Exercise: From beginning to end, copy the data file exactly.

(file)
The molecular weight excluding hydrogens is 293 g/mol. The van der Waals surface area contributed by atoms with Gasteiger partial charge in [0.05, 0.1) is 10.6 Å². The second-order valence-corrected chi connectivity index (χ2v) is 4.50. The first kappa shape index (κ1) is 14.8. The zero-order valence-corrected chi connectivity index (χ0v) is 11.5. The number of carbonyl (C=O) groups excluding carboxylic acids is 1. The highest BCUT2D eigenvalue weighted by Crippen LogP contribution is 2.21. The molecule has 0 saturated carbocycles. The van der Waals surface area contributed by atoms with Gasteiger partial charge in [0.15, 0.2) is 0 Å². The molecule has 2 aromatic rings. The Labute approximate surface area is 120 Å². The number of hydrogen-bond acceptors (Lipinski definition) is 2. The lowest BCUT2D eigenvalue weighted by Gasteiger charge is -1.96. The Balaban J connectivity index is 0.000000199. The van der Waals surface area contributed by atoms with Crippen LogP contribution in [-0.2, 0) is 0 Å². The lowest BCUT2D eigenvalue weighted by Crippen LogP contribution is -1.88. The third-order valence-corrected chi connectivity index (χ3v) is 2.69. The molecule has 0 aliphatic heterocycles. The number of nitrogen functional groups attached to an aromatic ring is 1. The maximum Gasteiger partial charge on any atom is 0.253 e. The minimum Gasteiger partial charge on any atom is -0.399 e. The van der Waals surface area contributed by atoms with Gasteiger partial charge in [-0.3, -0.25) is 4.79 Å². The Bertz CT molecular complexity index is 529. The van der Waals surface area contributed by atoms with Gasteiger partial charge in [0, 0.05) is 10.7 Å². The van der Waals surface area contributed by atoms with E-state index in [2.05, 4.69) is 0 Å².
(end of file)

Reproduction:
The molecular weight excluding hydrogens is 293 g/mol. The van der Waals surface area contributed by atoms with Gasteiger partial charge in [0.05, 0.1) is 10.6 Å². The second-order valence-corrected chi connectivity index (χ2v) is 4.50. The first kappa shape index (κ1) is 14.8. The zero-order valence-corrected chi connectivity index (χ0v) is 11.5. The number of carbonyl (C=O) groups excluding carboxylic acids is 1. The highest BCUT2D eigenvalue weighted by Crippen LogP contribution is 2.21. The molecule has 0 saturated carbocycles. The van der Waals surface area contributed by atoms with Gasteiger partial charge in [0.15, 0.2) is 0 Å². The molecule has 2 aromatic rings. The Labute approximate surface area is 120 Å². The number of hydrogen-bond acceptors (Lipinski definition) is 2. The lowest BCUT2D eigenvalue weighted by Gasteiger charge is -1.96. The Balaban J connectivity index is 0.000000199. The van der Waals surface area contributed by atoms with Crippen LogP contribution in [-0.2, 0) is 0 Å². The lowest BCUT2D eigenvalue weighted by Crippen LogP contribution is -1.88. The third-order valence-corrected chi connectivity index (χ3v) is 2.69. The molecule has 0 aliphatic heterocycles. The number of nitrogen functional groups attached to an aromatic ring is 1. The maximum Gasteiger partial charge on any atom is 0.253 e. The minimum Gasteiger partial charge on any atom is -0.399 e. The van der Waals surface area contributed by atoms with Gasteiger partial charge in [-0.3, -0.25) is 4.79 Å². The Bertz CT molecular complexity index is 529. The van der Waals surface area contributed by atoms with Gasteiger partial charge in [0, 0.05) is 10.7 Å². The van der Waals surface area contributed by atoms with E-state index in [2.05, 4.69) is 0 Å².